This is a guest article written by Elle Cole from CleverlyChanging.com.
World Sickle Cell Day is on June 19. Started in 2008 by the United Nations, the day helps raise awareness about Sickle Cell Disease (SCD). Sickle Cell Disease is a global issue and is the most common genetic blood disorder in the world, according to the American Society of Hematology (Al-Jafar). In 2010, I started my blog CleverlyChanging.com to document my parenting journey. My daughter had been recently diagnosed with SCD, I wanted to build a community with parents who support and learn from each other.
Sickle Cell Disease Defined
SCD is a blood disorder caused by the mutation of the Hemoglobin S gene. The mutation affects a person’s red blood cells. Our red blood cells carry oxygen to our body. When a person is suffering from sickle cell disease, the red blood cells can get stuck because of their abnormal shape and cause extreme pain. Patients living with sickle cell can suffer from numerous complications such as Acute Chest Syndrome, severe anemia, stroke, organ damage, ulcers, and more.
The SCD Coloring Book Fulfills a Need
After my daughter was diagnosed with SCD, I didn’t find many children’s books to help me explain to her what was happening inside her body. She had to go to doctor appointments often, and I needed to find a way to help ease her fears. Last year, I started to extend my platform beyond the web, and do more speaking engagements across the United States. After listening to parents express a need to have something tangible to help soothe their children and educate them, I decided to publish The Sickle Coloring Book for Kids.
The Book is a Tool for Kids and Parents
The Sickle Coloring Book for Kids helps simplify terms and empower parents with images that explain what SCD is and the experience that many children living with the disease will face. The images within the book contain diverse people because SCD affects more than just people of African descent. The US Department of Health and Human Services reports that “while the disease is most common among African Americans, other racial and ethnic groups are affected, including Latinos and people of Middle Eastern, Indian, Asian and Mediterranean backgrounds” (HHS- Office Of Minority Health – Sickle Cell Disease).
Parents raising children with SCD now have a coloring book that they can enjoy and learn from for years to come. The Sickle Coloring Book for Kids can be purchased online on Amazon.com. It contains over 60 pages packed with information and illustrations designed as a teaching tool for educators, doctors, and families.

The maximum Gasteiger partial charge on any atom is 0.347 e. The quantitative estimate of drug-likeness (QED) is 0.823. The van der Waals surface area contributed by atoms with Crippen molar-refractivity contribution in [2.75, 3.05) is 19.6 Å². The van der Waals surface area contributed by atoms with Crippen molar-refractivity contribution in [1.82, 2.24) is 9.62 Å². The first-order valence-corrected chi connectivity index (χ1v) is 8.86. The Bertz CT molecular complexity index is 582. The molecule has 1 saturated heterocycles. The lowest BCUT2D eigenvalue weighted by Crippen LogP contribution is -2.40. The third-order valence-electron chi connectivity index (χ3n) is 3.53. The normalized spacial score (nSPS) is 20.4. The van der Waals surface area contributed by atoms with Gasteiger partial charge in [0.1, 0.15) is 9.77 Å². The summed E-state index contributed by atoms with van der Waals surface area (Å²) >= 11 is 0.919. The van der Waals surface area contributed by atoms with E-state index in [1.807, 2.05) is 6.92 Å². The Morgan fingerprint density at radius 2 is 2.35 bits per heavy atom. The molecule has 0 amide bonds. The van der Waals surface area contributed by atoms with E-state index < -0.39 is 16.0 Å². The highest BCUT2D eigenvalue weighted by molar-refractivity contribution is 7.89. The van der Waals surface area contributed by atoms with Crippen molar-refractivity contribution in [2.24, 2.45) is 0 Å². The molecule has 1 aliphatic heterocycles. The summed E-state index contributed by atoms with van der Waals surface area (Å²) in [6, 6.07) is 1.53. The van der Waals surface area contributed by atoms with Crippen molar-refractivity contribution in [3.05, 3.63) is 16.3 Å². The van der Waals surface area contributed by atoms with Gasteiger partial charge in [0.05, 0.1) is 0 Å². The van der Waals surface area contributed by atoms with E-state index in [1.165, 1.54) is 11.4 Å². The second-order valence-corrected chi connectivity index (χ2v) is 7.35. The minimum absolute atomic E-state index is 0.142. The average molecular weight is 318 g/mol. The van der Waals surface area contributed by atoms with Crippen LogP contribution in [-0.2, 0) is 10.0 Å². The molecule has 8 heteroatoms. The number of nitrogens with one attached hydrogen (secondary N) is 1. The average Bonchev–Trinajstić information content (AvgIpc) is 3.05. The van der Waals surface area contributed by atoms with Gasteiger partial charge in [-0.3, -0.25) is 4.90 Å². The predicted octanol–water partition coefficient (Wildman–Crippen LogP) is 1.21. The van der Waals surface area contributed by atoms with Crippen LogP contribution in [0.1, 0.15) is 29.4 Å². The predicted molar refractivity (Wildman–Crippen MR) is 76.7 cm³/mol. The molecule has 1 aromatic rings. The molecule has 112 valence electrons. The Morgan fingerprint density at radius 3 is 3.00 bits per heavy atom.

Some ways to celebrate World Sickle Cell Day
World Sickle Cell Day should be a day of celebration and one where people raise awareness about SCD. There are a variety of ways to advocate for patients living with sickle cell disease and their families. Here are a few ideas:
- Blood transfusions are a common treatment for patients with sickle cell disease. Donate blood at your local hospital or at a blood drive to support those with SCD.
- Buy the Sickle Cell Coloring Book for Kids and gift it to a local hospital in your area.
- Learn more about SCD by attending a symposium about sickle cell disease.
- Donate to foundations that support SCD such as sicklecellconsortium.org, mythreesicklers.org, sicklecelldisease.org.
- Purchase a book about sickle cell disease. Here are a few titles to educate kids:
About the Guest Author:
Elle Cole is a mom of twin daughters, one of whom is living with Sickle Cell Anemia. She serves as a health advocate for Sickle Cell Disease and Type 1 Diabetes. She is an ambassador for St. Jude Children’s Research Hospital. And raises awareness about Sickle Cell Disorders to help make the quality of life for people living with genetic disorders and autoimmune diseases better.
Elle is a recipient of a Bronze Congressional Award. She has been featured on NPR, ABC 7, BBC World Service Radio, and as a guest on many podcasts. She is an author, writer, motivational speaker, and social media strategist. CleverlyChanging.com and the CleverlyChanging podcast are a go-to resource on health, wellness, finances, and parenting. She is also a passionate storyteller. She holds a B.A. degree in English and History.
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